Brian Taylor, Au.D., is the Professional Development Manager for Unitron. Brian is responsible for all Unitron initiatives related to enhancing our customer's expertise, professionalism, and effectiveness in the areas of hearing aid fitting, product selection, and practice development. Brian earned his Au.D from Central Michigan University and has over 15 years of clinical and practice management experience.
Brian Taylor, AuD
Director of Practice Development & Clinical Affairs
Brian Taylor is the Director of Practice Development & Clinical Affairs for Unitron. He is also the Editor of Audiology Practices, the quarterly publication of the Academy of Doctor’s of Audiology. During the first decade of his career, he practiced clinical audiology in both medical and retail settings. Since 2003, Dr. Taylor has held a variety of management positions within the industry in both the United States and Europe. He has published over 30 articles and book chapters on topics related to hearing aids, diagnostic audiology and business management. Brian is the co-author, along with Gus Mueller, of the text book Fitting and Dispensing Hearing Aids, published by Plural, Inc. He holds a Master’s degree in audiology from the University of Massachusetts and a doctorate in audiology from Central Michigan University. Brian Taylor is the Director of Practice Development & Clinical Affairs for Unitron. He is also the Editor of Audiology Practices.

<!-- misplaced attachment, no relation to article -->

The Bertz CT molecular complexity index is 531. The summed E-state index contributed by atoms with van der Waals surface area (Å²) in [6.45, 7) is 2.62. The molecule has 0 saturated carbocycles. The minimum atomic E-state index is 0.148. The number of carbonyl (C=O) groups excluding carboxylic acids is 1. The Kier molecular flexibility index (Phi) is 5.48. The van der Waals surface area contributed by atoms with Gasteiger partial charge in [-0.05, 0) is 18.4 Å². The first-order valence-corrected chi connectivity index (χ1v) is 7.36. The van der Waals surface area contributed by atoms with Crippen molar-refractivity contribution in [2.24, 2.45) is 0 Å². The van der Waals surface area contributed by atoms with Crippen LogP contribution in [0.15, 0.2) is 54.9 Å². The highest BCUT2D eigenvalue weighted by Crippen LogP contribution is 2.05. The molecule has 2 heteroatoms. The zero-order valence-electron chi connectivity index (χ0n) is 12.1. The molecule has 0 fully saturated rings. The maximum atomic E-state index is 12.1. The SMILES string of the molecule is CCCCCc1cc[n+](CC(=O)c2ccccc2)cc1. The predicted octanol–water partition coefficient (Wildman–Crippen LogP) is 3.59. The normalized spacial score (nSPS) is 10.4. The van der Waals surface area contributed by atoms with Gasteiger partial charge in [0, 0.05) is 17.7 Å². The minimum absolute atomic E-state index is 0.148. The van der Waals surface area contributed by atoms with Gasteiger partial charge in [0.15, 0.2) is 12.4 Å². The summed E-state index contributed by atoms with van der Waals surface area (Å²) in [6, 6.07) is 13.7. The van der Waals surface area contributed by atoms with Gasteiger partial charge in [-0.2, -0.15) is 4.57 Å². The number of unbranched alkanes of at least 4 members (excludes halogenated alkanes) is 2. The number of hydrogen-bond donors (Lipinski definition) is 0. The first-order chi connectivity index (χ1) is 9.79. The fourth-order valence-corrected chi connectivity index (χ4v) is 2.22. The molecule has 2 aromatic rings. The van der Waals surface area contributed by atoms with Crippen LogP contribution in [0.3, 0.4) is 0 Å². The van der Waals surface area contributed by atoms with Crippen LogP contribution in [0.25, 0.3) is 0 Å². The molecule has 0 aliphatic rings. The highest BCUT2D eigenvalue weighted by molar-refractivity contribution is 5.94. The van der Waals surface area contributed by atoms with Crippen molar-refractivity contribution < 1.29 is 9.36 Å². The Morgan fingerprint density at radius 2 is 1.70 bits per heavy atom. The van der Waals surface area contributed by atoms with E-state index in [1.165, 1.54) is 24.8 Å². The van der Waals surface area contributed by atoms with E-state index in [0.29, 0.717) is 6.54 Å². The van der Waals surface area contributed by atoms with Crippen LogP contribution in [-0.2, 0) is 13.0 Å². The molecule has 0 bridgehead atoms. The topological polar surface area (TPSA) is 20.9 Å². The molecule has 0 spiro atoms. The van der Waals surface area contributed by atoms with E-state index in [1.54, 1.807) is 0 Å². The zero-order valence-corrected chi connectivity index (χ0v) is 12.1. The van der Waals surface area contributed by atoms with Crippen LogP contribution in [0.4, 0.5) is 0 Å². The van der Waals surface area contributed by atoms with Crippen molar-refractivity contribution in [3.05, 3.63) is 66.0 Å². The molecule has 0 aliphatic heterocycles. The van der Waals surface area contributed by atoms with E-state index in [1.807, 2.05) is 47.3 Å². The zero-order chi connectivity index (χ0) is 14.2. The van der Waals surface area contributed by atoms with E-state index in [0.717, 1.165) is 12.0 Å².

1https://www.audiologyonline.com/audiology-ceus/course/audiology-treatment-introduction-to-thieme-32010Current Topics in Audiology Treatment, in Partnership with Thieme PublishersThis course will review current topics in audiology treatment that are detailed in the upcoming book by Thieme publishers. Editor Dr. Jason Galster will provide a tour of content focused on the treatment of hearing loss through amplification, implantable solutions, and a variety of additional techniques.auditory, textual, visual